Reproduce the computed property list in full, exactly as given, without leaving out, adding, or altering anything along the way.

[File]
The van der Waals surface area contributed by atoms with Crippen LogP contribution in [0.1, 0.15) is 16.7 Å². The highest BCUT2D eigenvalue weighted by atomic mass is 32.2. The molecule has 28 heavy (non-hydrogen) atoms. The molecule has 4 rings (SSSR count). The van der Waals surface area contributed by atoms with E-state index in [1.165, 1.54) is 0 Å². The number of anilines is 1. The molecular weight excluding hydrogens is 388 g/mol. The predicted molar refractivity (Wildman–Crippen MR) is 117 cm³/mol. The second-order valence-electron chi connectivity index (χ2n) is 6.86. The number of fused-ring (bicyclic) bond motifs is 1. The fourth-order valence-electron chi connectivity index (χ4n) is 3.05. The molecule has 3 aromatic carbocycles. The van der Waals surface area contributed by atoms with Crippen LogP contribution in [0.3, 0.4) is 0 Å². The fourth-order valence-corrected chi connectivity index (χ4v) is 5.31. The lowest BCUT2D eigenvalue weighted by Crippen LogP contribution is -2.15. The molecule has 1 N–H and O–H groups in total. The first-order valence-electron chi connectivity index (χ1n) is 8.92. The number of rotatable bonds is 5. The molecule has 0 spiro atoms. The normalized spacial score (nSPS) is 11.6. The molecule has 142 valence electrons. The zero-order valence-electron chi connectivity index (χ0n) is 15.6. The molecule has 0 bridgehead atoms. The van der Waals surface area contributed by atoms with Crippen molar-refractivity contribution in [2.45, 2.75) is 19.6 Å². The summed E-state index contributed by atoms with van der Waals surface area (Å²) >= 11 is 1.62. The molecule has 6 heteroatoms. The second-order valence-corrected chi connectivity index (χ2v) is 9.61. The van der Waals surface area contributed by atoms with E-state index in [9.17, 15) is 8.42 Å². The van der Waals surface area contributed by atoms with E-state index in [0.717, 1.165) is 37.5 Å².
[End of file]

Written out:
The van der Waals surface area contributed by atoms with Crippen LogP contribution in [0.1, 0.15) is 16.7 Å². The highest BCUT2D eigenvalue weighted by atomic mass is 32.2. The molecule has 28 heavy (non-hydrogen) atoms. The molecule has 4 rings (SSSR count). The van der Waals surface area contributed by atoms with E-state index in [1.165, 1.54) is 0 Å². The number of anilines is 1. The molecular weight excluding hydrogens is 388 g/mol. The predicted molar refractivity (Wildman–Crippen MR) is 117 cm³/mol. The second-order valence-electron chi connectivity index (χ2n) is 6.86. The number of fused-ring (bicyclic) bond motifs is 1. The fourth-order valence-electron chi connectivity index (χ4n) is 3.05. The molecule has 3 aromatic carbocycles. The van der Waals surface area contributed by atoms with Crippen LogP contribution in [0.3, 0.4) is 0 Å². The fourth-order valence-corrected chi connectivity index (χ4v) is 5.31. The lowest BCUT2D eigenvalue weighted by Crippen LogP contribution is -2.15. The molecule has 1 N–H and O–H groups in total. The first-order valence-electron chi connectivity index (χ1n) is 8.92. The number of rotatable bonds is 5. The molecule has 0 spiro atoms. The normalized spacial score (nSPS) is 11.6. The molecule has 142 valence electrons. The zero-order valence-electron chi connectivity index (χ0n) is 15.6. The molecule has 0 bridgehead atoms. The van der Waals surface area contributed by atoms with Crippen molar-refractivity contribution in [2.45, 2.75) is 19.6 Å². The summed E-state index contributed by atoms with van der Waals surface area (Å²) >= 11 is 1.62. The molecule has 6 heteroatoms. The second-order valence-corrected chi connectivity index (χ2v) is 9.61. The van der Waals surface area contributed by atoms with E-state index in [9.17, 15) is 8.42 Å². The van der Waals surface area contributed by atoms with E-state index in [0.717, 1.165) is 37.5 Å².